Yesterday a Priest and today a Missionary – Dario A. Santamaria

I was born in Belle, Antiequio, Colombia, on June 22, 1942. I first went to school in the Institute Manuel Jose Caicido taught by the Christian Brothers, an order whose work is teaching children. Here I studied six years. After this, I studied in the school of the Salesian Fathers for five years. My last year of high school, I studied with the Dominican Fathers in Bogota, the capital of Colombia.

Climbing the Ecclesiastical Ladder

On December 8th, I received the habit of the Dominican Order. On that day, I began my Novitiate year. I wore the white robe and black cape of the novitiate. My head was shaved, leaving just a fringe of hair. For that year, I was studying the constitutional laws, customs, obligations, and privileges of the religious life in the Roman Catholic Church.

It was a year of hard work. The restrictive regimen forbade communication outsiders. We were never allowed to eat meat, except on certain holidays. Every Friday we had to fast. Daily, we prayed and sang the Psalms in Latin. Every day we began in silence and remained so, except for prayer and singing, until 12:30. On Sunday, we had to confess our sins before our classmates and our superiors. Often, offenders were made to lie in the doorway where brother priests would walk over their prostrate forms.

Then I made a promise to remain in the order for three years. Immediately I began my philosophical studies. During three years, I spent my time studying metaphysics, cosmology, psychology, methodology, Greek, Hebrew, and the history of philosophy.

Afterwards, I made my solemn vows, and then I began my theological studies. In that year, 1961, I met the most progressive thinkers of the Roman Catholic Church. At the end of the year I received my first order, and it was another step up the ecclesiastical ladder.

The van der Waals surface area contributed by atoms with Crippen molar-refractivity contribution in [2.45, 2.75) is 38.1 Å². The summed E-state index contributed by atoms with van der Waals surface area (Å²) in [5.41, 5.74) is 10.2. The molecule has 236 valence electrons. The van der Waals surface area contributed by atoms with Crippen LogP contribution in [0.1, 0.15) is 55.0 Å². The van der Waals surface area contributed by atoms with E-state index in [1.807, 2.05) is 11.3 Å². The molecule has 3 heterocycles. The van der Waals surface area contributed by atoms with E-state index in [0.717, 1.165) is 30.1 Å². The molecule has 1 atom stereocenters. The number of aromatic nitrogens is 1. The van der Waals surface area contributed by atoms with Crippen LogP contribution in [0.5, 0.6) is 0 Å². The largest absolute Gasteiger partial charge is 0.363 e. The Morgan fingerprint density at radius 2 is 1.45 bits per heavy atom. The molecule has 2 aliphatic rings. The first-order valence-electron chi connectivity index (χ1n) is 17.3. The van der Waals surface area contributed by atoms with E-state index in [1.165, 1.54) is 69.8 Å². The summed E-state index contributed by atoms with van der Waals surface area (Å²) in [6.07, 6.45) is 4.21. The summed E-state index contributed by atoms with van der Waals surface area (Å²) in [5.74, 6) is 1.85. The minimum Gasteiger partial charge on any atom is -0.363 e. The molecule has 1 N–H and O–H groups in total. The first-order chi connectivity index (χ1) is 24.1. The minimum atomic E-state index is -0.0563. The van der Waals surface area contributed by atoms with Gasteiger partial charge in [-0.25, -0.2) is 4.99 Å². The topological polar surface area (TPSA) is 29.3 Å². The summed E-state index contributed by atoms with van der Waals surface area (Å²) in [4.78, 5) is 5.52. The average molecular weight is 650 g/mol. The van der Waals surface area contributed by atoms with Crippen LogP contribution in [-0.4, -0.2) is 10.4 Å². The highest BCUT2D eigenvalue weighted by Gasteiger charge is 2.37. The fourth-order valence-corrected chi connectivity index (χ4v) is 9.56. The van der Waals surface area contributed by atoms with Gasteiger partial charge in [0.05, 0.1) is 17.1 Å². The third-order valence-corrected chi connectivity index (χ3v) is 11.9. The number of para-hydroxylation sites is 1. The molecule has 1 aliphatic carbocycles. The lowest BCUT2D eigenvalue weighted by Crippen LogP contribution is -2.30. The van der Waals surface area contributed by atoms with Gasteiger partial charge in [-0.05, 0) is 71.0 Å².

In the second year of theological studies, I received two more orders, or grades, of the Catholic clergy. In the third year, I studied dogma, history and the Trinity, and I received the first of the major orders, that of sub-deacon. The last year, I studied moral law and pastoral duties and was ordained as a Roman Catholic priest.

The Living Word of God

But the Lord called me to a new way, and I would like to tell you something of what happened within me while I was preparing these many years. I read a speech about the Bible that was written by Donoso Cortez, a Spanish writer, in which he spoke of the greatness of the Bible and of its contribution to world literature. He concluded with a paragraph in which he spoke of the Bible as the Book of God for men. I understood then the importance of the Bible as a Book for salvation.

In our home we had a beautiful Bible in which we noted marriages, deaths, and births; a Bible that was a silent witness to the activities of our home, and a witness that never spoke to us because we were never taught to read it. As I began to read some parts, many doubts were created within me, and I wanted to resolve them. I believed that I should get closer to those who lived what the Bible taught. Thus, I went to a Protestant Christian friend from whom I bought a Bible and with whom I had many discussions. I took a correspondence course, but there were many questions still unresolved.

Once, when attending a Protestant young-people’s meeting, I became surprised at the knowledge these people had of the Bible. On my birthday, my Protestant friend gave me a Scripture bookmark with the text of John 3:16 on it, the text which became the key of my life: “For God so loved the world, that he gave his only-begotten Son, that whosoever believeth in him should not perish, but have everlasting life.”